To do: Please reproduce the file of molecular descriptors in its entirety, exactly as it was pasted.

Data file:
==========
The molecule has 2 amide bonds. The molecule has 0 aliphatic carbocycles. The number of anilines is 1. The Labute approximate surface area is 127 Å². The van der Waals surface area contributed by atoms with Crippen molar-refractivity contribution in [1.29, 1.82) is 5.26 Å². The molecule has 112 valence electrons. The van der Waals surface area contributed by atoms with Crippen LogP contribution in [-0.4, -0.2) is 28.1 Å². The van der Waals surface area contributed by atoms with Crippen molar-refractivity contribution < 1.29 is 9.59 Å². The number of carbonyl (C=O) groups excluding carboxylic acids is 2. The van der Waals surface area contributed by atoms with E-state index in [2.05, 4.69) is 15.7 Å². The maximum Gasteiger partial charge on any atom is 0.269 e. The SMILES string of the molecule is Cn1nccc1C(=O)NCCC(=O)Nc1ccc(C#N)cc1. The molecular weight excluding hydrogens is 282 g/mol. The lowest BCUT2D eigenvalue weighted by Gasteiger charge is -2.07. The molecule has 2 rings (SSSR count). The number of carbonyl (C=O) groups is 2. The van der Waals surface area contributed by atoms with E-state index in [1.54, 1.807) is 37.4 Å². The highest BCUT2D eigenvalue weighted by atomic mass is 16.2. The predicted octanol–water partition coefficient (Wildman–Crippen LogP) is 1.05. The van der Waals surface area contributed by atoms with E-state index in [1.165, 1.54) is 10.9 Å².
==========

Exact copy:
The molecule has 2 amide bonds. The molecule has 0 aliphatic carbocycles. The number of anilines is 1. The Labute approximate surface area is 127 Å². The van der Waals surface area contributed by atoms with Crippen molar-refractivity contribution in [1.29, 1.82) is 5.26 Å². The molecule has 112 valence electrons. The van der Waals surface area contributed by atoms with Crippen LogP contribution in [-0.4, -0.2) is 28.1 Å². The van der Waals surface area contributed by atoms with Crippen molar-refractivity contribution < 1.29 is 9.59 Å². The number of carbonyl (C=O) groups excluding carboxylic acids is 2. The van der Waals surface area contributed by atoms with E-state index in [2.05, 4.69) is 15.7 Å². The maximum Gasteiger partial charge on any atom is 0.269 e. The SMILES string of the molecule is Cn1nccc1C(=O)NCCC(=O)Nc1ccc(C#N)cc1. The molecular weight excluding hydrogens is 282 g/mol. The lowest BCUT2D eigenvalue weighted by Gasteiger charge is -2.07. The molecule has 2 rings (SSSR count). The number of carbonyl (C=O) groups is 2. The van der Waals surface area contributed by atoms with E-state index in [1.54, 1.807) is 37.4 Å². The highest BCUT2D eigenvalue weighted by atomic mass is 16.2. The predicted octanol–water partition coefficient (Wildman–Crippen LogP) is 1.05. The van der Waals surface area contributed by atoms with E-state index in [1.165, 1.54) is 10.9 Å².